How to get a kick out of your floating opera

Almost two years ago, december 2005, i posted a translation of Scève´s dizaine #31 to this blog.
Today i returned to it, it made me happy while i had been sad over some trifles as we usually are whenever we come out of a period of feverishly working on something we honestly believe is changing everything for the better.

It does too, while it lasts.

There has been no gain whatsoever in going from there to here, there has been a little progression, but to speak of any progress would belie the devastating fields of opportunity that have been left untouched, it would be a blunt denial of the failure that comes with any endaviour of this kind. Whatever gain is gained is taken away from what could have been, for you or for others. This kind of activity not being anything towards another thing, just a taking pleasure in moving, the jouissance d´un dérive, the most rewarding joy of floating among ones opera.

Movement moves, there is no need for destination. And then, when you happen to finish a cycle and you stumble back onto one of your departing milestones, the writings of Maurice Scève of Lyon, 16th century France, you suddenly acquire for a very brief moment the translucent grace of a sacred cow strolling on the busy boulevard of a city that hasn’t got a clue what it is all about, let alone that anyone in it would know what they are all about, and most of all, you yourself, giving your shadow ample movement to be noticeable, you are blissfully ignorant of all the nonsense that has brought you here.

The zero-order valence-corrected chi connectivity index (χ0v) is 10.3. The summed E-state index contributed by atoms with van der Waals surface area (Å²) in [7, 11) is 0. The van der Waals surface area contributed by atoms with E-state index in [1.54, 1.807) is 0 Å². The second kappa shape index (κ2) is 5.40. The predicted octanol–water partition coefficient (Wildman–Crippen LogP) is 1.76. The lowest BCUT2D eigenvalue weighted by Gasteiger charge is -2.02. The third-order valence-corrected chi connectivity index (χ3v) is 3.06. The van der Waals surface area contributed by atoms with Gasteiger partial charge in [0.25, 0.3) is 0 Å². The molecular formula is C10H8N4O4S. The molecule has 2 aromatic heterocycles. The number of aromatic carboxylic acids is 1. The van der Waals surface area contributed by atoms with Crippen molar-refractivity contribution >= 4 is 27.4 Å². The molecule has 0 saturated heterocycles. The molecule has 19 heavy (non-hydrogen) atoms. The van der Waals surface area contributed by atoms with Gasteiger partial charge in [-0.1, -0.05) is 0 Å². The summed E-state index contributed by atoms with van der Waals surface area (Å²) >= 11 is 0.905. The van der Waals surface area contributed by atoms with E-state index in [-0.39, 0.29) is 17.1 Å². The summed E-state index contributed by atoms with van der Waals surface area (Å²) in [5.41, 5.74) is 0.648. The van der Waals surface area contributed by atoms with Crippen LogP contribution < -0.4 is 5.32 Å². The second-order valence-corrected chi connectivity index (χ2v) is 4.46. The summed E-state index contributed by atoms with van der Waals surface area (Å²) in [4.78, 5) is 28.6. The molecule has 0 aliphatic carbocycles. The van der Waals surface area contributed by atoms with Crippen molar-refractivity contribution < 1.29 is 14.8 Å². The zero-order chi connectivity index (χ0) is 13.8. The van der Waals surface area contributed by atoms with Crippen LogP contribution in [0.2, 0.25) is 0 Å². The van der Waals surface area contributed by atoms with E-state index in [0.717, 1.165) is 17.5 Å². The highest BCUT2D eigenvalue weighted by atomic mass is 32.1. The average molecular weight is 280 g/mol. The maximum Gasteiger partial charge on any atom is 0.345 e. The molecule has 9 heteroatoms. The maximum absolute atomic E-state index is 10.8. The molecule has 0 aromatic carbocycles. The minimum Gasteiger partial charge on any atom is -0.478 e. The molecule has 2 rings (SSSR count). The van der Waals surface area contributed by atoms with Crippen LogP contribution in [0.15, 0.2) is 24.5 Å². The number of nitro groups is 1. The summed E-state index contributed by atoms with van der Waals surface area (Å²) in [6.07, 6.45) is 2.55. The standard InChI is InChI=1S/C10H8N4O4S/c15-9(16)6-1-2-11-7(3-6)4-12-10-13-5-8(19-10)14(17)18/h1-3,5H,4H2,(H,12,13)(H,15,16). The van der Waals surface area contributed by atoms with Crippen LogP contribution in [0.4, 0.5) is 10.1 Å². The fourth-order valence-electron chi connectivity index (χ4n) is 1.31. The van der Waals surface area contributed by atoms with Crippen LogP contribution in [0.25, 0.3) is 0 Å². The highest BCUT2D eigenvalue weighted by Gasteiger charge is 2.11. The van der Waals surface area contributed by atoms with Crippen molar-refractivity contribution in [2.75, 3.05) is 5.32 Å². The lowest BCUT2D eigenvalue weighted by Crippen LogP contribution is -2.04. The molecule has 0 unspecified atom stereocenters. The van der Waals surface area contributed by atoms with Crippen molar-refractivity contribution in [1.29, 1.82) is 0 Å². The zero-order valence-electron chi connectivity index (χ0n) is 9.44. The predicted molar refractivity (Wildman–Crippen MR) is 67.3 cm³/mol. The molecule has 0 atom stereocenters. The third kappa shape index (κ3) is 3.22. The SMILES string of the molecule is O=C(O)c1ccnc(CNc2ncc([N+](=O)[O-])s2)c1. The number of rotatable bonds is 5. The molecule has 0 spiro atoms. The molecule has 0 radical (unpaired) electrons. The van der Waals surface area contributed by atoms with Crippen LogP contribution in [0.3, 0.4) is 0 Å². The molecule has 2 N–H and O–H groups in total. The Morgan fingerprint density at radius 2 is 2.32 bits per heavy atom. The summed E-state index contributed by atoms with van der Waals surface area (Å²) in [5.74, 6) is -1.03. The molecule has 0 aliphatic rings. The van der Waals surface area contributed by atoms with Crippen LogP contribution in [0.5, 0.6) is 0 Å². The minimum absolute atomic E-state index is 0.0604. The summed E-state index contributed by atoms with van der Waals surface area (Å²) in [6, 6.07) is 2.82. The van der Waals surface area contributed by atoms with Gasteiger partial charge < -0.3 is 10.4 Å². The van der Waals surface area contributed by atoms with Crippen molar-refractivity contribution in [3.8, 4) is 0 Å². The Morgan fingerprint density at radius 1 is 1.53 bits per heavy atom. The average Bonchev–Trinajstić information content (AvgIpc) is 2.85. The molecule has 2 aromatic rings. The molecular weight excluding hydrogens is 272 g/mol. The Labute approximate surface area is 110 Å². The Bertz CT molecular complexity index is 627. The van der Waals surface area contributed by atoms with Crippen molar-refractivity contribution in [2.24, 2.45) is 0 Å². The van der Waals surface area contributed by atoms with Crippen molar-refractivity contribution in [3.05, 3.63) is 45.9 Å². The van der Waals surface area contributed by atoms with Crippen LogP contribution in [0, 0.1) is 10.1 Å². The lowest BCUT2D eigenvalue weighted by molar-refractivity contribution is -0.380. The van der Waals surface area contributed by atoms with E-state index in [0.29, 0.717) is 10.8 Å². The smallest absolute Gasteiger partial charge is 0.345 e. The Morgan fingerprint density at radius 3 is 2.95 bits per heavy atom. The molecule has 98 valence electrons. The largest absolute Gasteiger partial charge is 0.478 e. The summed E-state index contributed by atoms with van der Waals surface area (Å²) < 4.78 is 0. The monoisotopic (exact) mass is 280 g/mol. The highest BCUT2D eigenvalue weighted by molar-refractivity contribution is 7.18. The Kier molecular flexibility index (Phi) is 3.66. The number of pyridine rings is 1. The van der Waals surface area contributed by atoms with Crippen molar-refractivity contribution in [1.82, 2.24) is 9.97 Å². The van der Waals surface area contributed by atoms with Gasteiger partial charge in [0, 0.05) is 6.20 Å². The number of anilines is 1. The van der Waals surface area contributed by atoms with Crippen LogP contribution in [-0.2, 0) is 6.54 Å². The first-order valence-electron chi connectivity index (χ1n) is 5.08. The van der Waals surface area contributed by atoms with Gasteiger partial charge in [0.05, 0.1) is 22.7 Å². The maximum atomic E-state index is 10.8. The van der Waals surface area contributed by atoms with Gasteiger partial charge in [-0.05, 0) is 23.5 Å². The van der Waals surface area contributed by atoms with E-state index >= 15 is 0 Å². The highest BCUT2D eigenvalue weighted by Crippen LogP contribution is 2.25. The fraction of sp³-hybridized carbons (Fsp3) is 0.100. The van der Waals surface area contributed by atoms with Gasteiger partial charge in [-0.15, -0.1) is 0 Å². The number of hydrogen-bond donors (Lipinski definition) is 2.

The sad Sisters bewailed the old offence
When in the finest clarity of our lives
Disdain is uttered as rightful defence
Against the fierceness of our chaste indulgence
Nor can the hope so long with us
Offer us naught, not the slightest relief.
O vain faith, o believing too lightly
Whomever begets you becomes its mortal host:
Breeding, unable to shorten the grief
And liberty’s blessings from us do exhaust.

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